George_Washington_Presidential_Dollar.jpgIn 1971, WNS served as the host society for the 80th Anniversary Convention in Washington, D.C. Nearly every active member in our club had an important role in that convention. Brent Hughes designed the convention's commemorative medal, an adaptation of which now serves as the WNS club medal. The 1971 convention banquet picture, the first made in many years, was taken with the same camera that had been used to record the 1926 convention banquet here. Attendance topped the 10,000 mark for the first time. Registrants totaled 10,571, which exceeded by more than 1,000 the previous record set at the 1963 convention in Denver.

WNS role in Local and Regional Organizations
Many WNS members are multiple members and hold office and are active in other local and regional groups as well as n the ANA. For example, the club, being the first in the area, helped with the formation of the coin clubs in adjacent Prince Georges and Montgomery Counties in Maryland, the Metropolitan Washington Numismatic Association, Tri-Club, the Virginia Numismatic Association, and the Middle Atlantic Numismatic Association.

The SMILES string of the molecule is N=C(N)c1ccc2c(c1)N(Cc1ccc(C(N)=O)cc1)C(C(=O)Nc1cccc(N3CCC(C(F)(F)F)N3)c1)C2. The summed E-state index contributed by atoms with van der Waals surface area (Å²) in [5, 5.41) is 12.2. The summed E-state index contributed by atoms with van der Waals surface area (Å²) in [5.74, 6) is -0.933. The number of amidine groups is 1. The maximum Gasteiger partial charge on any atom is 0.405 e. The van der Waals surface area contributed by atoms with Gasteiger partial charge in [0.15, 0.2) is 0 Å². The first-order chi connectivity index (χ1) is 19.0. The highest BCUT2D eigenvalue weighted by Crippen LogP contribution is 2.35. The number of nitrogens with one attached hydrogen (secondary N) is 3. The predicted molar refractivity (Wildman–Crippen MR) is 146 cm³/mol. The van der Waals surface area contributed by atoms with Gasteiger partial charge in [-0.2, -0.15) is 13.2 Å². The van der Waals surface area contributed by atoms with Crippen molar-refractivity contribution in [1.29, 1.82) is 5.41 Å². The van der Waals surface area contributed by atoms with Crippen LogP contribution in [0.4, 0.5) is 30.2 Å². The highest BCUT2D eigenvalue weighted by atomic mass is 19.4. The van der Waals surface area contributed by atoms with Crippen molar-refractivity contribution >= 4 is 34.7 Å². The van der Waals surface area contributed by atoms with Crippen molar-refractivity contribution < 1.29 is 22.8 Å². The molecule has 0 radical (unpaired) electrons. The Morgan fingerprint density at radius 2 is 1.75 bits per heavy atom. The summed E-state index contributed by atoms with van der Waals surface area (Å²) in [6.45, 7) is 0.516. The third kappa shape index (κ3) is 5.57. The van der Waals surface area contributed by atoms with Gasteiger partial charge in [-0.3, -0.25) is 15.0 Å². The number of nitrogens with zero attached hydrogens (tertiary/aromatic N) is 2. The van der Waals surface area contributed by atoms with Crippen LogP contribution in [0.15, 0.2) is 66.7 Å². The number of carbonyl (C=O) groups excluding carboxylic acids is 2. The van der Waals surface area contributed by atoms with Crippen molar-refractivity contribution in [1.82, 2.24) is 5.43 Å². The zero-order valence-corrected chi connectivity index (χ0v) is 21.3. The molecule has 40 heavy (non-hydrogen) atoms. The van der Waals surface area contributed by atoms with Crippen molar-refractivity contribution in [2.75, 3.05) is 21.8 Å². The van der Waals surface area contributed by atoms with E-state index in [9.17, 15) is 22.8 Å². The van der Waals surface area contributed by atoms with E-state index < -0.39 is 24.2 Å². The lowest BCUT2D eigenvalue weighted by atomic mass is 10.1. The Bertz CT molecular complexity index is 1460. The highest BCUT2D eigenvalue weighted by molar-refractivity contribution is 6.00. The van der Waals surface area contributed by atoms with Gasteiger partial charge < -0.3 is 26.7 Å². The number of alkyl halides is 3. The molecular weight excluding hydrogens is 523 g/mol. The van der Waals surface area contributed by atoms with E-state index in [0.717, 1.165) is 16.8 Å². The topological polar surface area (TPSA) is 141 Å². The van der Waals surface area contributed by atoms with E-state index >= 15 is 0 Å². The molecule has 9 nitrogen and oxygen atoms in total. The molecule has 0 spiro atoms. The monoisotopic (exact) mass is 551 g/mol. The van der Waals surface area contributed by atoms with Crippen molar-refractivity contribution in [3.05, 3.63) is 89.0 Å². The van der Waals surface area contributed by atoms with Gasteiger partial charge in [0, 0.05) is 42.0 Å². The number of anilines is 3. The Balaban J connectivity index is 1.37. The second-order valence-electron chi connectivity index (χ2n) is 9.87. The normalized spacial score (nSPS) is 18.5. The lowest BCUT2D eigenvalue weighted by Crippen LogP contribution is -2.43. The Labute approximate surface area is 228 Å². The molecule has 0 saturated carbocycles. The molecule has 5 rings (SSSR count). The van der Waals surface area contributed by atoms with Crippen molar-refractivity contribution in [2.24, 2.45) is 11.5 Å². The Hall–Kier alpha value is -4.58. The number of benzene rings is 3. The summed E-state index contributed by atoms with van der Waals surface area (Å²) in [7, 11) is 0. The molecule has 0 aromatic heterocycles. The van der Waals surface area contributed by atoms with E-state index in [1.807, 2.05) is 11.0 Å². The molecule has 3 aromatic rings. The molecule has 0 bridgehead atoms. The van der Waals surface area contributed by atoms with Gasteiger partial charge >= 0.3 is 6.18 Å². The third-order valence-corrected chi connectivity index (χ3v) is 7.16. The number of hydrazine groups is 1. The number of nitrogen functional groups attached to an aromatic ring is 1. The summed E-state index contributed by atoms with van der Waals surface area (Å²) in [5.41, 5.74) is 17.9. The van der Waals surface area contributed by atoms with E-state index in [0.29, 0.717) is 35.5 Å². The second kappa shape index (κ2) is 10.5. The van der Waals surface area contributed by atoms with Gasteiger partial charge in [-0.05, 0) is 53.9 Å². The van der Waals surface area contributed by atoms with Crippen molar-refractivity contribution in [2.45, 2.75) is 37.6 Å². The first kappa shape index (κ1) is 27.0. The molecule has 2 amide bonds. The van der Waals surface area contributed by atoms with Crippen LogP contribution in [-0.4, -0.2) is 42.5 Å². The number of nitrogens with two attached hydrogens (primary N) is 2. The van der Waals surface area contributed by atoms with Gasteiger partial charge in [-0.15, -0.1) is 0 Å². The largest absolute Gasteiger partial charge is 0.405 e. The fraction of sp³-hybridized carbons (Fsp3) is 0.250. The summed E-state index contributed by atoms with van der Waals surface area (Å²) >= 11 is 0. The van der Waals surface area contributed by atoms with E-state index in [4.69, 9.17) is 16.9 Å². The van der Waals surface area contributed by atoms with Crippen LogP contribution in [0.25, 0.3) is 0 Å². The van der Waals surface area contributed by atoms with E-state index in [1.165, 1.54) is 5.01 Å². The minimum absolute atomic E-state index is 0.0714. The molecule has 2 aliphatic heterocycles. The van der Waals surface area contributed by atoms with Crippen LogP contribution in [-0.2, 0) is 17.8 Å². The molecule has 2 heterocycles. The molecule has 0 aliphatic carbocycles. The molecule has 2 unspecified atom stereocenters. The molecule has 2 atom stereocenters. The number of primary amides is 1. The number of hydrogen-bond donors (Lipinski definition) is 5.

Virginia Numismatic Association: In 1958, WNS joined with several clubs in Virginia to form the Virginia Numismatic Association, and we in turn were adopted into their state organization. WNS is honored to be a contributor to VNA's conventions, at which our members have bourse tables and exhibits and provide educational speakers.


MWNA wood.jpgMetropolitan Washington Numismatic Association: In 1965, WNS took the lead in the formation of the Metro­politan Washington Numismatic Association comprising most of the active coin clubs in the D.C. metro area. The purpose of that associa­tion is to sponsor a coin show, exhibits, and auction. Part of its profits were divided among the individual clubs and also to present the money to charitable organizations that assist retarded citizens.

Triclub Wood 7a.jpgTri-Club:  From 1980 to 1988, WNS joined together with Prince Georges and Montgomery County Coin Clubs to hold an annual show with exhibits and an educational forum.

Maryland State Numismatic Association: In 2007, WNS joined over a dozen other area clubs in membership of the Maryland State Numismatic Association. Originally founded to hold an annual convention, MSNA has turned to sponsoring competitive exhibits and a well-known speaker annually at a Baltimore coin show. to Top